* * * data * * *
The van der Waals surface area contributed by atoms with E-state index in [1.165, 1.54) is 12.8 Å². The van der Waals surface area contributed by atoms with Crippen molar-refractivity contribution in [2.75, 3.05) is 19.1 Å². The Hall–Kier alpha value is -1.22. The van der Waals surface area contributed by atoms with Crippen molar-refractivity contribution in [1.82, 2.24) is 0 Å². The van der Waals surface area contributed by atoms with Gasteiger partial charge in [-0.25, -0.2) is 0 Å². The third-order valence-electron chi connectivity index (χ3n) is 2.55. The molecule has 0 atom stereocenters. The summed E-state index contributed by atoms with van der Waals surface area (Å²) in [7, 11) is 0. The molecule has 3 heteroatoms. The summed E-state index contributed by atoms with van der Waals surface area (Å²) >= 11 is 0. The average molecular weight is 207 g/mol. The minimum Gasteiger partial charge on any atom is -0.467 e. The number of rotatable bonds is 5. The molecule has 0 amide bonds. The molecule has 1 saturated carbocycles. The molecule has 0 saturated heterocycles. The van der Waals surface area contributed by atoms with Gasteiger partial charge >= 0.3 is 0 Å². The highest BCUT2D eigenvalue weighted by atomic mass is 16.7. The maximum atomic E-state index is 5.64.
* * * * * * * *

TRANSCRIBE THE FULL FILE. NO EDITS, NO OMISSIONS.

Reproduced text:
The van der Waals surface area contributed by atoms with E-state index in [1.165, 1.54) is 12.8 Å². The van der Waals surface area contributed by atoms with Crippen molar-refractivity contribution in [2.75, 3.05) is 19.1 Å². The Hall–Kier alpha value is -1.22. The van der Waals surface area contributed by atoms with Crippen molar-refractivity contribution in [1.82, 2.24) is 0 Å². The van der Waals surface area contributed by atoms with Gasteiger partial charge in [-0.25, -0.2) is 0 Å². The third-order valence-electron chi connectivity index (χ3n) is 2.55. The molecule has 0 atom stereocenters. The summed E-state index contributed by atoms with van der Waals surface area (Å²) in [7, 11) is 0. The molecule has 3 heteroatoms. The summed E-state index contributed by atoms with van der Waals surface area (Å²) >= 11 is 0. The average molecular weight is 207 g/mol. The minimum Gasteiger partial charge on any atom is -0.467 e. The number of rotatable bonds is 5. The molecule has 0 amide bonds. The molecule has 1 saturated carbocycles. The molecule has 0 saturated heterocycles. The van der Waals surface area contributed by atoms with Gasteiger partial charge >= 0.3 is 0 Å². The highest BCUT2D eigenvalue weighted by atomic mass is 16.7. The maximum atomic E-state index is 5.64.